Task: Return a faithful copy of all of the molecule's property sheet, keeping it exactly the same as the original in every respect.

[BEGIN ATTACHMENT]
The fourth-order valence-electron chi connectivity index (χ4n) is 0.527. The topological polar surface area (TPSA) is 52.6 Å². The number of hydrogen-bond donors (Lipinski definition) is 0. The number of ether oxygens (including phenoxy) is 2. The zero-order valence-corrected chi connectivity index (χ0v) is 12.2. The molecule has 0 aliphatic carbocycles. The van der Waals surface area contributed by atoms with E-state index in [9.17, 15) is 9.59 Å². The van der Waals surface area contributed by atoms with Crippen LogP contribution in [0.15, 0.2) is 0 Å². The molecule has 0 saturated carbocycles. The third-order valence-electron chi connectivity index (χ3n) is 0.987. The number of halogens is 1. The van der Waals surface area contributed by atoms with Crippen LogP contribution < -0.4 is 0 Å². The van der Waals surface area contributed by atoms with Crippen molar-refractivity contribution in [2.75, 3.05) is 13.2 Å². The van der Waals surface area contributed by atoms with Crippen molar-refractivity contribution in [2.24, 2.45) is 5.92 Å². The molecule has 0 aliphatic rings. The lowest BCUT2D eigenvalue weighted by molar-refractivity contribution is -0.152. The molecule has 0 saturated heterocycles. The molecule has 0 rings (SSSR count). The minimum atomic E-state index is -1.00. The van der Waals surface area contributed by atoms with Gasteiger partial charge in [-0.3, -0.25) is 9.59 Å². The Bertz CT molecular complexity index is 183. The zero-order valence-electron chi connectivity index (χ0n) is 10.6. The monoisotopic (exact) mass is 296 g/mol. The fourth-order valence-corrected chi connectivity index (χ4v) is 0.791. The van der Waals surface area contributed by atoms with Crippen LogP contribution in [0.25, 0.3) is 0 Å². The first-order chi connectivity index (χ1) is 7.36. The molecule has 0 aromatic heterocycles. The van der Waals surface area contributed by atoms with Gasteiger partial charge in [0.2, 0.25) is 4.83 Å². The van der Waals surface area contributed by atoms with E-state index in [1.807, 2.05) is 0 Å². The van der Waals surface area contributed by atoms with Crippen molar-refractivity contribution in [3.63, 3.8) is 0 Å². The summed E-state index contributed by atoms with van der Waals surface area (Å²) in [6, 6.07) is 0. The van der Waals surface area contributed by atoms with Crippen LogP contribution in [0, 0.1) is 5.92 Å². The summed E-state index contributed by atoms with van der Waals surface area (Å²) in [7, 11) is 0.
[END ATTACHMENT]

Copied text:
The fourth-order valence-electron chi connectivity index (χ4n) is 0.527. The topological polar surface area (TPSA) is 52.6 Å². The number of hydrogen-bond donors (Lipinski definition) is 0. The number of ether oxygens (including phenoxy) is 2. The zero-order valence-corrected chi connectivity index (χ0v) is 12.2. The molecule has 0 aliphatic carbocycles. The van der Waals surface area contributed by atoms with E-state index in [9.17, 15) is 9.59 Å². The van der Waals surface area contributed by atoms with Crippen LogP contribution in [0.15, 0.2) is 0 Å². The molecule has 0 saturated carbocycles. The third-order valence-electron chi connectivity index (χ3n) is 0.987. The number of halogens is 1. The van der Waals surface area contributed by atoms with Crippen LogP contribution < -0.4 is 0 Å². The van der Waals surface area contributed by atoms with Crippen molar-refractivity contribution in [2.75, 3.05) is 13.2 Å². The van der Waals surface area contributed by atoms with Crippen molar-refractivity contribution in [2.24, 2.45) is 5.92 Å². The molecule has 0 aliphatic rings. The lowest BCUT2D eigenvalue weighted by molar-refractivity contribution is -0.152. The molecule has 0 saturated heterocycles. The molecule has 0 rings (SSSR count). The minimum atomic E-state index is -1.00. The van der Waals surface area contributed by atoms with Gasteiger partial charge in [-0.3, -0.25) is 9.59 Å². The Bertz CT molecular complexity index is 183. The zero-order valence-electron chi connectivity index (χ0n) is 10.6. The monoisotopic (exact) mass is 296 g/mol. The fourth-order valence-corrected chi connectivity index (χ4v) is 0.791. The van der Waals surface area contributed by atoms with Crippen LogP contribution in [0.25, 0.3) is 0 Å². The first-order chi connectivity index (χ1) is 7.36. The molecule has 0 aromatic heterocycles. The van der Waals surface area contributed by atoms with Gasteiger partial charge in [0.2, 0.25) is 4.83 Å². The van der Waals surface area contributed by atoms with E-state index in [1.807, 2.05) is 0 Å². The van der Waals surface area contributed by atoms with Crippen molar-refractivity contribution in [3.63, 3.8) is 0 Å². The summed E-state index contributed by atoms with van der Waals surface area (Å²) in [6, 6.07) is 0. The van der Waals surface area contributed by atoms with Crippen LogP contribution in [0, 0.1) is 5.92 Å². The summed E-state index contributed by atoms with van der Waals surface area (Å²) in [7, 11) is 0.